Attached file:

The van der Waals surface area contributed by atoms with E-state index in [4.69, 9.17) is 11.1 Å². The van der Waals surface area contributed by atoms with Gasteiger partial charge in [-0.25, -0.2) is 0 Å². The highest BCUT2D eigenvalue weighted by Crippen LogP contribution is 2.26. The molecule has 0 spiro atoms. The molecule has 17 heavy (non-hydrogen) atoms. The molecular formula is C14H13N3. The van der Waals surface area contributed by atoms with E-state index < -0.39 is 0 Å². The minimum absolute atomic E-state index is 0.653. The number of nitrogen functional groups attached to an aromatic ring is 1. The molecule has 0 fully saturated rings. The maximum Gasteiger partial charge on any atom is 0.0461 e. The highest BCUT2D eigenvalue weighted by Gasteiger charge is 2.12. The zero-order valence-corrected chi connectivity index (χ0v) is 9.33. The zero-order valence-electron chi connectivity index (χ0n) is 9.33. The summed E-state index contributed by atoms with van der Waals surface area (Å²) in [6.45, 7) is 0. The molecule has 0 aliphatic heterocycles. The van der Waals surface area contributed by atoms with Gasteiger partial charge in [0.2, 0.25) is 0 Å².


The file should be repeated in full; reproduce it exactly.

The van der Waals surface area contributed by atoms with E-state index in [4.69, 9.17) is 11.1 Å². The van der Waals surface area contributed by atoms with Gasteiger partial charge in [-0.25, -0.2) is 0 Å². The highest BCUT2D eigenvalue weighted by Crippen LogP contribution is 2.26. The molecule has 0 spiro atoms. The molecule has 17 heavy (non-hydrogen) atoms. The molecular formula is C14H13N3. The van der Waals surface area contributed by atoms with E-state index < -0.39 is 0 Å². The minimum absolute atomic E-state index is 0.653. The number of nitrogen functional groups attached to an aromatic ring is 1. The molecule has 0 fully saturated rings. The maximum Gasteiger partial charge on any atom is 0.0461 e. The highest BCUT2D eigenvalue weighted by Gasteiger charge is 2.12. The zero-order valence-corrected chi connectivity index (χ0v) is 9.33. The zero-order valence-electron chi connectivity index (χ0n) is 9.33. The summed E-state index contributed by atoms with van der Waals surface area (Å²) in [6.45, 7) is 0. The molecule has 0 aliphatic heterocycles. The van der Waals surface area contributed by atoms with Gasteiger partial charge in [0.2, 0.25) is 0 Å².